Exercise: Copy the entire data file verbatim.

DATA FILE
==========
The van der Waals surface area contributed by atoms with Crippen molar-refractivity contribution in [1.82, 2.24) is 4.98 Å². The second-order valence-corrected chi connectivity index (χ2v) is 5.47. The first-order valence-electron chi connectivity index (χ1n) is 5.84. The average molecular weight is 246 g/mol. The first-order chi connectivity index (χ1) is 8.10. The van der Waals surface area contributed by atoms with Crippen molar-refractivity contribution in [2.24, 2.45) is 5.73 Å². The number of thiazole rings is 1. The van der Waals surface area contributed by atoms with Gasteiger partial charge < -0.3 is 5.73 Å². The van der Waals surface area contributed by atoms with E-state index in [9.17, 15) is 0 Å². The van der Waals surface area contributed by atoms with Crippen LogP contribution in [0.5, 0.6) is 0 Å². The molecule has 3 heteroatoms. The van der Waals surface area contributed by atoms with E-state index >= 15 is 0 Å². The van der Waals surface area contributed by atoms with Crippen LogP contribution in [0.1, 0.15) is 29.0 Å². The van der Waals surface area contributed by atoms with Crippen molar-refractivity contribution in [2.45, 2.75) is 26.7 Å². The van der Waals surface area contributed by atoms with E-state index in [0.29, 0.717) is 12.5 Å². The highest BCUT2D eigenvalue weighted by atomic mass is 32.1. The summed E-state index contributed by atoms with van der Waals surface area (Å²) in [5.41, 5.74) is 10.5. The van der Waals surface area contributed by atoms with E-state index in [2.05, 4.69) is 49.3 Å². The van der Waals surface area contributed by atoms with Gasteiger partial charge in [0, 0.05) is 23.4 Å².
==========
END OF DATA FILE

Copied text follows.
The van der Waals surface area contributed by atoms with Crippen molar-refractivity contribution in [1.82, 2.24) is 4.98 Å². The second-order valence-corrected chi connectivity index (χ2v) is 5.47. The first-order valence-electron chi connectivity index (χ1n) is 5.84. The average molecular weight is 246 g/mol. The first-order chi connectivity index (χ1) is 8.10. The van der Waals surface area contributed by atoms with Crippen molar-refractivity contribution in [2.24, 2.45) is 5.73 Å². The number of thiazole rings is 1. The van der Waals surface area contributed by atoms with Gasteiger partial charge < -0.3 is 5.73 Å². The van der Waals surface area contributed by atoms with E-state index in [9.17, 15) is 0 Å². The van der Waals surface area contributed by atoms with Crippen LogP contribution in [0.5, 0.6) is 0 Å². The molecule has 3 heteroatoms. The van der Waals surface area contributed by atoms with E-state index >= 15 is 0 Å². The van der Waals surface area contributed by atoms with Crippen LogP contribution in [0.1, 0.15) is 29.0 Å². The van der Waals surface area contributed by atoms with Crippen molar-refractivity contribution in [2.45, 2.75) is 26.7 Å². The van der Waals surface area contributed by atoms with E-state index in [0.29, 0.717) is 12.5 Å². The highest BCUT2D eigenvalue weighted by atomic mass is 32.1. The summed E-state index contributed by atoms with van der Waals surface area (Å²) in [5.41, 5.74) is 10.5. The van der Waals surface area contributed by atoms with E-state index in [2.05, 4.69) is 49.3 Å². The van der Waals surface area contributed by atoms with Gasteiger partial charge in [0, 0.05) is 23.4 Å².